Wednesday, September 12, 2012

Travel Movie: The Beach

The Beach (2000), with Leonardo Dicaprio and an array of impressive supporting actors (Robert Carlyle, Tilda Swinton), directed by the famous Danny Boyle, suffered serious criticism on a number of counts but its status as a classic travel movie has never been disputed. The Thailand locations had armchair travellers the world over slavering in ecstasy, and the desire for freedom and escape encapsulated in the movie appealed to generations of backpackers keen to travel off the beaten track.

The film was shot largely on Ko Phi Phi Leh, an island near Phuket, Thailand, and the famous beach is actually called Hat Maya. The beautiful waterfall featured in the movie is not on the island; it is Haeo Suwat Falls and can be found in Thailand’s  Khao Yai National Park.
Haeo Suwat Falls

The great controversy of the filmmaking process, and a serious gripe for eco-warriors, was the apparent necessity to make the Hat Maya Beach more ‘perfect’ by bulldozing parts of it to make it flatter, and planting imported palm trees. This modification actually led to a number of court cases. Extra mountains were also added digitally in post-production to make the scenery more dramatic.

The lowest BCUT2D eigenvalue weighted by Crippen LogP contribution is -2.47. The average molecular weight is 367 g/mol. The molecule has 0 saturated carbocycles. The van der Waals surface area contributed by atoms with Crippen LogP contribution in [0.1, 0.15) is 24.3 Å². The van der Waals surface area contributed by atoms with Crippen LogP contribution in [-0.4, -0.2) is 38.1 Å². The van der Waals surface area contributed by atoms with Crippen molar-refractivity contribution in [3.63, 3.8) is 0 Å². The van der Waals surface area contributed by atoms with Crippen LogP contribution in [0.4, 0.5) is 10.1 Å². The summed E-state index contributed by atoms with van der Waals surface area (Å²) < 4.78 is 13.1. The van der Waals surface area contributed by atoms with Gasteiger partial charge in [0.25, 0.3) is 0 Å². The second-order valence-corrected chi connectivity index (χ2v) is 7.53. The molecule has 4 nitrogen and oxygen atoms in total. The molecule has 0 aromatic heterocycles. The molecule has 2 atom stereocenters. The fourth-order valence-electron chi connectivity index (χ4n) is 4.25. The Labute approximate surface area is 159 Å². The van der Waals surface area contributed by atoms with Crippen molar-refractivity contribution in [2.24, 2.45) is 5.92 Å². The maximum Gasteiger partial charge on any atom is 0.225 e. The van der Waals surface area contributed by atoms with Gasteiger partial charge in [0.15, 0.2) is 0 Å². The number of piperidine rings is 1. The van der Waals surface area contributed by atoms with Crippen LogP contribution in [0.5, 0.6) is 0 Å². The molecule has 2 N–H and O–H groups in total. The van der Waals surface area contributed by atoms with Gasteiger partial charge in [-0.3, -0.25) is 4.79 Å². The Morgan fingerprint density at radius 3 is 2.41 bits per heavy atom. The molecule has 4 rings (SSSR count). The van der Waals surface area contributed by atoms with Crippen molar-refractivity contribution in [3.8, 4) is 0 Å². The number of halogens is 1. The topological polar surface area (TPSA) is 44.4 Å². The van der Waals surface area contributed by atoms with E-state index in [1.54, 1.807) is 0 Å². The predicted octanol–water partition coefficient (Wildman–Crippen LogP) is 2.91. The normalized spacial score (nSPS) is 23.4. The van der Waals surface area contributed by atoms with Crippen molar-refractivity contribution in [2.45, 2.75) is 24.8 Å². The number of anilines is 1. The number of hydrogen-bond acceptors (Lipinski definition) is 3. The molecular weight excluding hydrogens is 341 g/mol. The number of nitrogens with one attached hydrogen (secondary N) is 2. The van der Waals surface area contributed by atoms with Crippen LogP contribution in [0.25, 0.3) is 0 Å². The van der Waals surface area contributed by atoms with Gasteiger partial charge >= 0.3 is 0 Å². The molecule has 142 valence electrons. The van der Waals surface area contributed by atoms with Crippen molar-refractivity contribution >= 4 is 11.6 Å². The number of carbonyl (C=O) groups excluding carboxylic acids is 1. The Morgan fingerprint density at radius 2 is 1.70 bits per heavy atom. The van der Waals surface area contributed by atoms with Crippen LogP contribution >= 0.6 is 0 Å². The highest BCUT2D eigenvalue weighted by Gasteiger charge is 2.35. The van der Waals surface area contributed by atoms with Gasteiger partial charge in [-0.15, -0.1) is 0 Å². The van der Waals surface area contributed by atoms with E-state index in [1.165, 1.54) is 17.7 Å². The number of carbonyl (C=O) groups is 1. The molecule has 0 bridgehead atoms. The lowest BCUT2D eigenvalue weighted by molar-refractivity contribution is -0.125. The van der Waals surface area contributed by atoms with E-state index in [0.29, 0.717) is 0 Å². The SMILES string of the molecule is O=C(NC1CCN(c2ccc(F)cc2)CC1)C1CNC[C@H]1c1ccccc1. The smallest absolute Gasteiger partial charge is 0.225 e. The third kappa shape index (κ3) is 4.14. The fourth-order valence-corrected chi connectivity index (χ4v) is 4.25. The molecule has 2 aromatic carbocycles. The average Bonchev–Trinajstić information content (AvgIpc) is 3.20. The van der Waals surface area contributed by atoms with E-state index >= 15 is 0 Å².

Hat Maya Beach
Any superficial damage the film may have done to this Thai paradise was swamped by the devastation of the 2004 Tsunami. The island has thankfully recovered fully since then and is once again a popular tourist excursion. Although at the time it came out Thailand’s authorities threatened to ban the film – because they thought it portrayed their country unfairly as a drug haven – it has since been noted that The Beach substantially increased tourism to the region.

The actual beach is not remote and inaccessible and you can reach it without swimming long distances in open ocean, sneaking through marijuana plantations, and leaping off waterfalls. There is a daily ferry from Phuket Pier and Krabi which will get you there in about 90 minutes.

The bay of Ko Phi Phi Leh
The film has survived in pop culture mainly because its locations so captured the collective imagination. It was a great disappointment to fans of Alex Garland’s eponymous book which had a far more complex plot. It was a book, however, which begged for a movie version and although it met with serious complaints from reviewers you will struggle to find a film more visually enticing.

Verdict: rent it

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